With so many fighters on one card you often get trainers and cornermen branching off into little “teams” for each fighter.  Pom came to watch the fights and as the matriarch of the gym she can direct anyone with authority and, much to my delight, when I got up in the ring she told big Neung to go help coach me.  Neung is my boxing instructor in private sessions, so we definitely have a good relationship, but since his rank in the gym is pretty low due to his age and how long he’s been a trainer there, he often takes a backseat to the other trainers when it comes to speaking roles.  With Pom’s direction he came ringside and between rounds Den would speak to me through the ropes and I would nod in affirmation, then Den would turn and look at Neung, who would tell me to move forward and punch harder.  It was awesome having them both instruct me.

My measure of success for this fight was basically trying to accomplish a few things I’ve been working on and build on what I thought I’d done well in the last fight – the one I’d lost in the decision – against the same opponent.  I wanted to walk forward, punch hard with hopping feet like Master K taught me and that I’d had success with in practice all week, and to relax.  The walking feeds the relaxation.  Whatever combination of these things, along with the combination of the event and whatever unconscious thoughts I had about it, resulted in my looking far more relaxed than before, blocking kicks like a damn machine, and actually landing more kicks to the body than I probably have collectively in fights prior… all while feeling totally half-brained and amped up.  I landed hard punches because I was thinking about it and then didn’t follow up on them because I wasn’t; and, ironically, I landed those punches because I wasn’t thinking about them consciously and then didn’t follow up because I was thinking about it consciously.  Ah, lizard brain – you wily conundrum!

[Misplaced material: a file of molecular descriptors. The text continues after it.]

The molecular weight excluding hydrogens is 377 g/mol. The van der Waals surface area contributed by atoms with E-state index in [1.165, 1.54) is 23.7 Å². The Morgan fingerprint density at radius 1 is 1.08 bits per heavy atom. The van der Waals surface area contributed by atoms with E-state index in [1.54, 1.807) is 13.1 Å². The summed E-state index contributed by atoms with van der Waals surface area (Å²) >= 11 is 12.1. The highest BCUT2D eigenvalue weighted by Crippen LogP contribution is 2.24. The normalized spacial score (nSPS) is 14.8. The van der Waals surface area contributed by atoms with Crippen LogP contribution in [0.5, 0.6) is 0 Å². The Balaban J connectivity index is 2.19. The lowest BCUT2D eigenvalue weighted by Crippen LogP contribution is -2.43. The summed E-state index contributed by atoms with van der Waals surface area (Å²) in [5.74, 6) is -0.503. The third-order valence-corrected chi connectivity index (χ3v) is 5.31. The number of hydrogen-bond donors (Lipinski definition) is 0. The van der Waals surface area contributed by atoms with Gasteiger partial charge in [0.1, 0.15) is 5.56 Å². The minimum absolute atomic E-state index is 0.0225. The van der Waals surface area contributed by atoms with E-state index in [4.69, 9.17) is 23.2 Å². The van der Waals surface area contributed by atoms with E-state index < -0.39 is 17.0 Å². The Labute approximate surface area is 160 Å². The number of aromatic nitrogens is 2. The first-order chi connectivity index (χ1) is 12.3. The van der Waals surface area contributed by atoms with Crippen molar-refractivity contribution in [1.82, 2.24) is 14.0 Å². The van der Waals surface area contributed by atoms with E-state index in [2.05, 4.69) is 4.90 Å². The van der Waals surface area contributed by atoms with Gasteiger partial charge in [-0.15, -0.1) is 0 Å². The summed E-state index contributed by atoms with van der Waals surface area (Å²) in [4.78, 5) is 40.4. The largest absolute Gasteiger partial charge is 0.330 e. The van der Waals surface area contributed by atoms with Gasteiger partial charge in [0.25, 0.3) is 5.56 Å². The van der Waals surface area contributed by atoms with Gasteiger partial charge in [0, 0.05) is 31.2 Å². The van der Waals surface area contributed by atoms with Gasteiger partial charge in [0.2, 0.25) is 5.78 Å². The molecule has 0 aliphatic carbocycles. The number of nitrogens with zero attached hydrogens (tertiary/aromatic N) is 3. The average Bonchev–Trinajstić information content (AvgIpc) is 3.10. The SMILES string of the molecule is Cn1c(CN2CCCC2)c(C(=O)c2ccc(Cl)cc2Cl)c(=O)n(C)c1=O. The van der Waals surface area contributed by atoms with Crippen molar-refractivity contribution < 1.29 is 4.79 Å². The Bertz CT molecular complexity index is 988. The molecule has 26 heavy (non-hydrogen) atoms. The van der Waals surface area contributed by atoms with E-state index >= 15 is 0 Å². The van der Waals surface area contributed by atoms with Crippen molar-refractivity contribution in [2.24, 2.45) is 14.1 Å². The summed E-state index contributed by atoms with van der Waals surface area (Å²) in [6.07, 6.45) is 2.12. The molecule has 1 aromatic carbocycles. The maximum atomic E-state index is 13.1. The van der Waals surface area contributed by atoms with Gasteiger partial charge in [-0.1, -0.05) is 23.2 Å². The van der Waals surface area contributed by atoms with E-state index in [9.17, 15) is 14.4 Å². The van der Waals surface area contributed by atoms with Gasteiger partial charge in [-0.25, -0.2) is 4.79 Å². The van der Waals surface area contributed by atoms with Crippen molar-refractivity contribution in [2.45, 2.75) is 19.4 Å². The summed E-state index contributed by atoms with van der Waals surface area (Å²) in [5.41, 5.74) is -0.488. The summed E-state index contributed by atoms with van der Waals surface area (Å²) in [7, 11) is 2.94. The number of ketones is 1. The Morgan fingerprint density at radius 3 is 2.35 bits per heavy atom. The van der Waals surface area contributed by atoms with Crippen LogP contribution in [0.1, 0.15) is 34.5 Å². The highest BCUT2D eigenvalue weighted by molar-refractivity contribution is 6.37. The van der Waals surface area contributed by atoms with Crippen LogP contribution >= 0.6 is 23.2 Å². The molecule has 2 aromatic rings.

The mark left by this 50th fight is certainly inclusive of the overall achievement of reaching a goal I’d set with the knowledge that it was narrowly possible and one which only a small group of western women have accomplished, but it is more so the excitement of experiencing something new even after so many passes over similar ground.  I love that I still get that blend of nervous and excited; I love that I can face the same opponent 10 times and keep finding challenges, keep growing and continue aiming for new targets.  It’s incredible to know that things you glimpse from afar with aspirations will eventually become things you plot on the map of where you’ve been.  I’m excited by the successes that can be built upon and expanded, as well as the failures and stumbling, which can be transformed and pounded into strengths; both the success and the failure can only be increased and remedied by repetition, so I guess that’s how I’m celebrating this milestone.  By going around again.

The Whole Fight


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100+ FightsChiang MaiKalare

A 100 lb. (46 kg) female Muay Thai fighter. Originally I trained under Kumron Vaitayanon (Master K) and Kaensak sor. Ploenjit in New Jersey. I then moved to Thailand to train and fight full time in April of 2012, devoting myself to fighting 100 Thai fights, as well as blogging full time. Having surpassed 100, and then 200, becoming the westerner with the most fights in Thailand, in history, my new goal is to fight an impossible 471 times, the historical record for the greatest number of documented professional fights (see western boxer Len Wickwar, circa 1940), and along the way to continue documenting the Muay Thai of Thailand in the Muay Thai Library project: see